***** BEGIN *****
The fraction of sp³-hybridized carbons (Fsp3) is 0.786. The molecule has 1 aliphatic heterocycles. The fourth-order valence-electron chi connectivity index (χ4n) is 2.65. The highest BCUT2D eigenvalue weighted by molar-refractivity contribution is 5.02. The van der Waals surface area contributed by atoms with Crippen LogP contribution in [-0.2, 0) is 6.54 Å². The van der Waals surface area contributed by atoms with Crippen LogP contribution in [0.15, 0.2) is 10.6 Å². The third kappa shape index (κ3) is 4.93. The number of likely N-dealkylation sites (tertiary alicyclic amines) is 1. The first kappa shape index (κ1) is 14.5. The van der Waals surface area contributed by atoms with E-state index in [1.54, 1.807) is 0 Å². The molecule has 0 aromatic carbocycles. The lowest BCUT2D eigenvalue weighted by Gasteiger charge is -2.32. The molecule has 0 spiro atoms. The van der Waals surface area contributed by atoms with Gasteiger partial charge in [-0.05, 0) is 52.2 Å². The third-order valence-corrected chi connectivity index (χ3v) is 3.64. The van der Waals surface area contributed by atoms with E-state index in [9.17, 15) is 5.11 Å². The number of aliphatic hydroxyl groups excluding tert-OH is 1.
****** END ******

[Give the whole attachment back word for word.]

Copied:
The fraction of sp³-hybridized carbons (Fsp3) is 0.786. The molecule has 1 aliphatic heterocycles. The fourth-order valence-electron chi connectivity index (χ4n) is 2.65. The highest BCUT2D eigenvalue weighted by molar-refractivity contribution is 5.02. The van der Waals surface area contributed by atoms with Crippen LogP contribution in [-0.2, 0) is 6.54 Å². The van der Waals surface area contributed by atoms with Crippen LogP contribution in [0.15, 0.2) is 10.6 Å². The third kappa shape index (κ3) is 4.93. The number of likely N-dealkylation sites (tertiary alicyclic amines) is 1. The first kappa shape index (κ1) is 14.5. The van der Waals surface area contributed by atoms with E-state index in [1.54, 1.807) is 0 Å². The molecule has 0 aromatic carbocycles. The lowest BCUT2D eigenvalue weighted by Gasteiger charge is -2.32. The molecule has 0 spiro atoms. The van der Waals surface area contributed by atoms with Gasteiger partial charge in [-0.05, 0) is 52.2 Å². The third-order valence-corrected chi connectivity index (χ3v) is 3.64. The van der Waals surface area contributed by atoms with E-state index in [9.17, 15) is 5.11 Å². The number of aliphatic hydroxyl groups excluding tert-OH is 1.